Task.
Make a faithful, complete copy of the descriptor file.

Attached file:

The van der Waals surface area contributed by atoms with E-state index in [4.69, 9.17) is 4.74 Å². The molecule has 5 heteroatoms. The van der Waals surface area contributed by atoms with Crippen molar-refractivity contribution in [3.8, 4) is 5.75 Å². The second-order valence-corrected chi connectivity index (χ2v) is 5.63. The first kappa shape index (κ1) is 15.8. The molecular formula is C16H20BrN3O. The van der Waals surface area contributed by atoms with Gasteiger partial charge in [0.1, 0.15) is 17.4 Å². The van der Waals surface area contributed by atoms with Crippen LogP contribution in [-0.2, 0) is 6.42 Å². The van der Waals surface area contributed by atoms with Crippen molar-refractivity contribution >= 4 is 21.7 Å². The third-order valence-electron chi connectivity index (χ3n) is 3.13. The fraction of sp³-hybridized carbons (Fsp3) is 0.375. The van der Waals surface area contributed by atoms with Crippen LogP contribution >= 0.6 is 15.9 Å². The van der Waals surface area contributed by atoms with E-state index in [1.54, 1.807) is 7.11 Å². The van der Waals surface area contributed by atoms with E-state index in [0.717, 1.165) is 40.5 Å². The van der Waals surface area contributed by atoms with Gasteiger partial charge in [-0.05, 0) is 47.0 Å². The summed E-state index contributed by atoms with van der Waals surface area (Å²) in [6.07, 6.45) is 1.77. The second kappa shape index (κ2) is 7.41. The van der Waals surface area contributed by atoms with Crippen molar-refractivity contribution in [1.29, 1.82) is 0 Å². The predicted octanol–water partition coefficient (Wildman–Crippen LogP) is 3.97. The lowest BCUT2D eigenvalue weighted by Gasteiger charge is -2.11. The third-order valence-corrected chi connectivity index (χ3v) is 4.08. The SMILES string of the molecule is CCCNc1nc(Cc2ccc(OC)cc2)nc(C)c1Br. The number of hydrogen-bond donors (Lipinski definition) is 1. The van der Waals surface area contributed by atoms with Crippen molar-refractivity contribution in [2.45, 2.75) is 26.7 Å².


The van der Waals surface area contributed by atoms with E-state index in [4.69, 9.17) is 4.74 Å². The molecule has 5 heteroatoms. The van der Waals surface area contributed by atoms with Crippen molar-refractivity contribution in [3.8, 4) is 5.75 Å². The second-order valence-corrected chi connectivity index (χ2v) is 5.63. The first kappa shape index (κ1) is 15.8. The molecular formula is C16H20BrN3O. The van der Waals surface area contributed by atoms with Gasteiger partial charge in [0.1, 0.15) is 17.4 Å². The van der Waals surface area contributed by atoms with Crippen LogP contribution in [-0.2, 0) is 6.42 Å². The van der Waals surface area contributed by atoms with Crippen molar-refractivity contribution >= 4 is 21.7 Å². The third-order valence-electron chi connectivity index (χ3n) is 3.13. The fraction of sp³-hybridized carbons (Fsp3) is 0.375. The van der Waals surface area contributed by atoms with Crippen LogP contribution >= 0.6 is 15.9 Å². The van der Waals surface area contributed by atoms with E-state index in [1.54, 1.807) is 7.11 Å². The van der Waals surface area contributed by atoms with E-state index in [0.717, 1.165) is 40.5 Å². The van der Waals surface area contributed by atoms with Gasteiger partial charge in [-0.05, 0) is 47.0 Å². The summed E-state index contributed by atoms with van der Waals surface area (Å²) in [6.07, 6.45) is 1.77. The second kappa shape index (κ2) is 7.41. The van der Waals surface area contributed by atoms with Crippen molar-refractivity contribution in [1.29, 1.82) is 0 Å². The predicted octanol–water partition coefficient (Wildman–Crippen LogP) is 3.97. The lowest BCUT2D eigenvalue weighted by Gasteiger charge is -2.11. The third-order valence-corrected chi connectivity index (χ3v) is 4.08. The SMILES string of the molecule is CCCNc1nc(Cc2ccc(OC)cc2)nc(C)c1Br. The number of hydrogen-bond donors (Lipinski definition) is 1. The van der Waals surface area contributed by atoms with Crippen molar-refractivity contribution in [2.45, 2.75) is 26.7 Å².